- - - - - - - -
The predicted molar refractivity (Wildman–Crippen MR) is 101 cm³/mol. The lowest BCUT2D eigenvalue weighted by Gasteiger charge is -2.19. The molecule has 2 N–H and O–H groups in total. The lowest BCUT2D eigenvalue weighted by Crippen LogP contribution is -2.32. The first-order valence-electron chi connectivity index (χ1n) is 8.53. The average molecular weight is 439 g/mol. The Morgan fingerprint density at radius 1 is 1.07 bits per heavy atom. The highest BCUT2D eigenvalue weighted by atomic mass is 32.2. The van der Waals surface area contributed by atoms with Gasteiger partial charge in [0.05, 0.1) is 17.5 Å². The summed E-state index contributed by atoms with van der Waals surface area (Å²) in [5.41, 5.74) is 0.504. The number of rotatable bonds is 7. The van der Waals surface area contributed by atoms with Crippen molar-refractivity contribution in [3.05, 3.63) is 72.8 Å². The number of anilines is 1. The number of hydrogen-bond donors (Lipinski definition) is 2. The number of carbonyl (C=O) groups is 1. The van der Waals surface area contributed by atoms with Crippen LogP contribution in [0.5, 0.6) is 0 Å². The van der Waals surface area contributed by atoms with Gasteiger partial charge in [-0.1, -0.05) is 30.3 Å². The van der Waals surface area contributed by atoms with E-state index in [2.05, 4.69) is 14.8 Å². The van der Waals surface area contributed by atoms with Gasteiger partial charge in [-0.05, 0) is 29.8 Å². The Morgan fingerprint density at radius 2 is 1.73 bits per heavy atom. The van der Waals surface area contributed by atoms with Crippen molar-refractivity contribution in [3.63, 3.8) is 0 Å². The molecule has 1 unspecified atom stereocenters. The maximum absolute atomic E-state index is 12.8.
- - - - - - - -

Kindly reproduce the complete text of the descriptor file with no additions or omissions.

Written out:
The predicted molar refractivity (Wildman–Crippen MR) is 101 cm³/mol. The lowest BCUT2D eigenvalue weighted by Gasteiger charge is -2.19. The molecule has 2 N–H and O–H groups in total. The lowest BCUT2D eigenvalue weighted by Crippen LogP contribution is -2.32. The first-order valence-electron chi connectivity index (χ1n) is 8.53. The average molecular weight is 439 g/mol. The Morgan fingerprint density at radius 1 is 1.07 bits per heavy atom. The highest BCUT2D eigenvalue weighted by atomic mass is 32.2. The van der Waals surface area contributed by atoms with Gasteiger partial charge in [0.05, 0.1) is 17.5 Å². The summed E-state index contributed by atoms with van der Waals surface area (Å²) in [5.41, 5.74) is 0.504. The number of rotatable bonds is 7. The van der Waals surface area contributed by atoms with Crippen molar-refractivity contribution in [3.05, 3.63) is 72.8 Å². The number of anilines is 1. The number of hydrogen-bond donors (Lipinski definition) is 2. The number of carbonyl (C=O) groups is 1. The van der Waals surface area contributed by atoms with Crippen LogP contribution in [0.5, 0.6) is 0 Å². The van der Waals surface area contributed by atoms with Gasteiger partial charge in [-0.1, -0.05) is 30.3 Å². The van der Waals surface area contributed by atoms with E-state index in [2.05, 4.69) is 14.8 Å². The van der Waals surface area contributed by atoms with Gasteiger partial charge in [-0.05, 0) is 29.8 Å². The Morgan fingerprint density at radius 2 is 1.73 bits per heavy atom. The van der Waals surface area contributed by atoms with Crippen molar-refractivity contribution in [3.63, 3.8) is 0 Å². The molecule has 1 unspecified atom stereocenters. The maximum absolute atomic E-state index is 12.8.